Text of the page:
Luciano Floridi is Professor of Philosophy and Ethics of Information at the University of Oxford, where he is the Director of Research and Senior Research Fellow of the Oxford Internet Institute, Governing Body Fellow of St Cross College, Distinguished Research Fellow of the Uehiro Centre for Practical Ethics, Faculty of Philosophy, and Research Associate and Fellow in Information Policy of the Department of Computer Science.
Outside Oxford, he is Adjunct Professor of the Department of Economics, American University, Washington D.C. He is an international expert on the philosophy and ethics of information, two research areas he has contributed to establish.
His most recent books are: The Fourth Revolution - How the infosphere is reshaping human reality, The Ethics of Information, The Philosophy of Information, The Cambridge Handbook of Information and Computer Ethics, and Information: A Very Short Introduction. He is Editor in Chief of Philosophy & Technology and of the Philosophical Studies book series (Springer). He is currently member of Google Advisory Board on “the right to be forgotten”. In 2012-13, he was Chairman of EU Commission's "Onlife Initiative" project.
Git for Humans
This talk will explore a tool that most developers couldn't live without. We'll look at the way it helps developers tell the story of their project, and how non-technical people can get in on the action too.
Alice is speaking at 2:20pm
Alice is the platform lead for the Origami team at the Financial Times. She is based in London.
Origami is a collection of ui elements and web services to help developers at the FT create performant, accessible and consistent websites. Origami is used in over 50 products at the FT, from the FT's new site next.ft.com to its HTML5 web app, to its B2B and B2C marketing campaigns.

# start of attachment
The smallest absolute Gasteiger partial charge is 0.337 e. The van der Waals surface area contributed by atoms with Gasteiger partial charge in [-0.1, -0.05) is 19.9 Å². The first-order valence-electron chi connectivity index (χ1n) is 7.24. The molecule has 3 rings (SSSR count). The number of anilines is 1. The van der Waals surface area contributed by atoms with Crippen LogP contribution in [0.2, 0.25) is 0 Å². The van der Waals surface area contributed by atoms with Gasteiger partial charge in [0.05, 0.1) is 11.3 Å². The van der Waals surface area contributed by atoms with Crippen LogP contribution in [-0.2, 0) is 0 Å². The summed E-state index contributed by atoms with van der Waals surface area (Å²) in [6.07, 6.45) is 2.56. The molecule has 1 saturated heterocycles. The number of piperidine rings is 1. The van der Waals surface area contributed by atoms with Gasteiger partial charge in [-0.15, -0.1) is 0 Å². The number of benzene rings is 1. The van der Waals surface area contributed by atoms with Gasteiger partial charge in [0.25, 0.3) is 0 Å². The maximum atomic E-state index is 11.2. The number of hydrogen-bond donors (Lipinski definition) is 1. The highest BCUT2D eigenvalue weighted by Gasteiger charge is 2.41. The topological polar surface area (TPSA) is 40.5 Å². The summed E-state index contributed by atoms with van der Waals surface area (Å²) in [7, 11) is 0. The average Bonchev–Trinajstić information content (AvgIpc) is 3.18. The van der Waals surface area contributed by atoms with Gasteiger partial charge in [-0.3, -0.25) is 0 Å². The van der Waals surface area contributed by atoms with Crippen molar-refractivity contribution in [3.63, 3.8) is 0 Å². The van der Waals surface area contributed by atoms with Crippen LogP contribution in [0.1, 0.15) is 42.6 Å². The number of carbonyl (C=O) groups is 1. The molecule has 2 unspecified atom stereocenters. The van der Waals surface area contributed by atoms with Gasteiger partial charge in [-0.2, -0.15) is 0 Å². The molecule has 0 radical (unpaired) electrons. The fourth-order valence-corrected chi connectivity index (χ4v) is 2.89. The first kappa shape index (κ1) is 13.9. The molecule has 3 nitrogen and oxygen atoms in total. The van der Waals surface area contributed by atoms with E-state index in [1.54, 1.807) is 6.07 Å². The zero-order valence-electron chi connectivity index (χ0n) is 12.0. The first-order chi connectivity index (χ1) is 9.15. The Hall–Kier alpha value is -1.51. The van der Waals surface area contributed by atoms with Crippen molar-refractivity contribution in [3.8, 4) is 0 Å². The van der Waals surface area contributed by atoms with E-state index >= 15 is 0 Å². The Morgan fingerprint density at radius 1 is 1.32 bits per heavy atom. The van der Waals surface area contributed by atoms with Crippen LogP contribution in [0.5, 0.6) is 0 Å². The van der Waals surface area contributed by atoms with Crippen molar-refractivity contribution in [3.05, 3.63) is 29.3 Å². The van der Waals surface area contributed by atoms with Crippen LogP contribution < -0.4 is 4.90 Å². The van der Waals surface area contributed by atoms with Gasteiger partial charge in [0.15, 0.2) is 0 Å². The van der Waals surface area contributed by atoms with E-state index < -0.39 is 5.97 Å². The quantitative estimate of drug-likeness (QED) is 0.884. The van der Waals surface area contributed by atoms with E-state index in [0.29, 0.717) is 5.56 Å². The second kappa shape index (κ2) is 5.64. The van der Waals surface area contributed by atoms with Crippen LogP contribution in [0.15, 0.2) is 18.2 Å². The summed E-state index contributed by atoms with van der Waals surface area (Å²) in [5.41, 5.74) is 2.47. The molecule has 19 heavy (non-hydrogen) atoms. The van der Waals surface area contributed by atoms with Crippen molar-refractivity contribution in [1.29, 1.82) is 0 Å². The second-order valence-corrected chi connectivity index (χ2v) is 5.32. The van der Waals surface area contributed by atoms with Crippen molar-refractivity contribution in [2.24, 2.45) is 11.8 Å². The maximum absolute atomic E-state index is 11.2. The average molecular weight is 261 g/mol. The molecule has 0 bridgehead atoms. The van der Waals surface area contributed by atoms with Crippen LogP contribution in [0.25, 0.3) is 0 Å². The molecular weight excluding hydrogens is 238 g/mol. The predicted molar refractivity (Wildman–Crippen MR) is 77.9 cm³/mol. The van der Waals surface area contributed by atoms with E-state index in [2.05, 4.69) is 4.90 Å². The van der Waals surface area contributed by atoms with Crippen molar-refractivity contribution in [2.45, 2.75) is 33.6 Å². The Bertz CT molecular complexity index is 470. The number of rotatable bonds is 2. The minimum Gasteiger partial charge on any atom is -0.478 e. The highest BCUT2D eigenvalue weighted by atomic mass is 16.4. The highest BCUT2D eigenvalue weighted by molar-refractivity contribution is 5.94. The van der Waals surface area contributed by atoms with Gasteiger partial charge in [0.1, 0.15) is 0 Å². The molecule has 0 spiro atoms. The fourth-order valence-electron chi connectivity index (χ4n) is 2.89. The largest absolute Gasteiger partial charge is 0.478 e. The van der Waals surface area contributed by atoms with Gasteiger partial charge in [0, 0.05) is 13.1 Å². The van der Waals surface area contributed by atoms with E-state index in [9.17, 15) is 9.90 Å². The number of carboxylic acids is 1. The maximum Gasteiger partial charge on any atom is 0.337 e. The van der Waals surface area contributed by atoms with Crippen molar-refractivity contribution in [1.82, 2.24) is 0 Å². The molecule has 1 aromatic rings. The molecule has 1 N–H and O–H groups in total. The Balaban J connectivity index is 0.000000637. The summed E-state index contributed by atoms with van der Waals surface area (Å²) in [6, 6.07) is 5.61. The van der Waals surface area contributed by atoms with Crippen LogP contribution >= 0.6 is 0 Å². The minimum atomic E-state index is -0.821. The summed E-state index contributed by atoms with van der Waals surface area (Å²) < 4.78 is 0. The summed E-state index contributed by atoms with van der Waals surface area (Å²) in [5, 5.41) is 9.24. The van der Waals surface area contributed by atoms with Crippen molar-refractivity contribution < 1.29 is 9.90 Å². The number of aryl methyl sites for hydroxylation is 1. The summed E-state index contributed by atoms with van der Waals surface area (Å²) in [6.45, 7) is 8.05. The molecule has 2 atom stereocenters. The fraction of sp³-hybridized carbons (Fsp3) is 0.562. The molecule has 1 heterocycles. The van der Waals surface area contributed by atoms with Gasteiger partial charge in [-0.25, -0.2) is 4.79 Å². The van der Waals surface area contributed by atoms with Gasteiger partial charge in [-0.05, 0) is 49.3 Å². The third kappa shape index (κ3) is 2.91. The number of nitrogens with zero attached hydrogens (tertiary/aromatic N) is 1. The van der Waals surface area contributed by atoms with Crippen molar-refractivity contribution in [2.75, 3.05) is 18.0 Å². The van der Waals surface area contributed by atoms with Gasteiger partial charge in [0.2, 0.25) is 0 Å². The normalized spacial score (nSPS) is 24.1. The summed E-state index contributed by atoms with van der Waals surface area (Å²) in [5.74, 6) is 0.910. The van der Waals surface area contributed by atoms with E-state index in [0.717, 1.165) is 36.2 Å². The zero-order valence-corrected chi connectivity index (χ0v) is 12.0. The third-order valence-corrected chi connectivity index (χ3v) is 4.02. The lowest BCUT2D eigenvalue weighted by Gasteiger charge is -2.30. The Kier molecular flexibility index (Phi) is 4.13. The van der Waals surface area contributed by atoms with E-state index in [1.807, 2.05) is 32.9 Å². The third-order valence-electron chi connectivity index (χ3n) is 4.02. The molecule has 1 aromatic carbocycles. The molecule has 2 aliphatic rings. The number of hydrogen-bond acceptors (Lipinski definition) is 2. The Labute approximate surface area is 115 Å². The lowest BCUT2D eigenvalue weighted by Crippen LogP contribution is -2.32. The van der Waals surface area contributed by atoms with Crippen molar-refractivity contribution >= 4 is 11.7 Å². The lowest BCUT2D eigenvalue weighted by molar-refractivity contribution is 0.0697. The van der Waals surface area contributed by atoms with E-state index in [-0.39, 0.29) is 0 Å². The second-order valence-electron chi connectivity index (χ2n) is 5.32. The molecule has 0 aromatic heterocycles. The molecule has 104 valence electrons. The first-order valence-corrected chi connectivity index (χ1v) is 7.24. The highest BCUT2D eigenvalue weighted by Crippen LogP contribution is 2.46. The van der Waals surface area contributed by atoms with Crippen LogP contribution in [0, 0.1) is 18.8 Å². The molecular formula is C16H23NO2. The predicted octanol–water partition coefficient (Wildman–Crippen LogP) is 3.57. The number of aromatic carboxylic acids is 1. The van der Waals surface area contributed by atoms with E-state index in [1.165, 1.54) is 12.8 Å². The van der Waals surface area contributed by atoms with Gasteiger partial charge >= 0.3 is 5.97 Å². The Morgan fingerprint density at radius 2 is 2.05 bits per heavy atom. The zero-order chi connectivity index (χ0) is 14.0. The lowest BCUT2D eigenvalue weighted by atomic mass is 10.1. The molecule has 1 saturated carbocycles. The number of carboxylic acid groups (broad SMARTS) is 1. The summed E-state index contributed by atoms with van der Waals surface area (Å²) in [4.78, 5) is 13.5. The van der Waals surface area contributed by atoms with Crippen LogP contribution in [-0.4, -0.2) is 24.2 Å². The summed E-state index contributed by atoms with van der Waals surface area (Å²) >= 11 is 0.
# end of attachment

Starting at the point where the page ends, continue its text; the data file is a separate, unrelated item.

The Origami team maintains about 40 front-end modules and 5 web services. The monthly traffic for Origami's services is over 1.5 billion hits, mostly handled by Akamai.
Previously Alice has worked at the Government Digital Service, BERG, Assanka and IBM.
Alice is also the founder of lady bung empowerment franchise, tampon.club.
Alice's photo is by Timo Arnall and used with permission.
Professor Dave Snowden
Complexity, abstraction & abduction
Prof. Snowden is the creator of the Cynefin Framework, used to apply complex adaptive systems theory to social systems. His initial work in counter terrorism for DARPA focused on weak signal detection and human terrain mapping. Over the last decade that work has been developed and applied to radical new approaches to understanding unarticulated user needs and understanding of how to manage inherently uncertain systems. His work applies natural science to social systems, challenging the dominant case based approach.
In this presentation he will look at the limitations and opportunities for system design that arise from the complexity theory, cognitive science and anthropology. Building on a mixture of theory and practice he will identify new methods and ways of thinking in system design and related innovative practices. Managing for serendipity, mass decision support and distributed ethnography will all be covered in the presentation.
Dave is speaking at 4:30pm
Professor Snowden divides his time between two roles: founder Chief Scientific Officer of Cognitive Edge and the founder and Director of the Centre for Applied Complexity at Bangor University in Wales.
His work is international in nature and covers government and industry looking at complex issues relating to strategy, organisational decision making and decision making. He has pioneered a science based approach to organisations drawing on anthropology, neuroscience and complex adaptive systems theory. He is a popular and passionate keynote speaker on a range of subjects, and is well known for his pragmatic cynicism and iconoclastic style.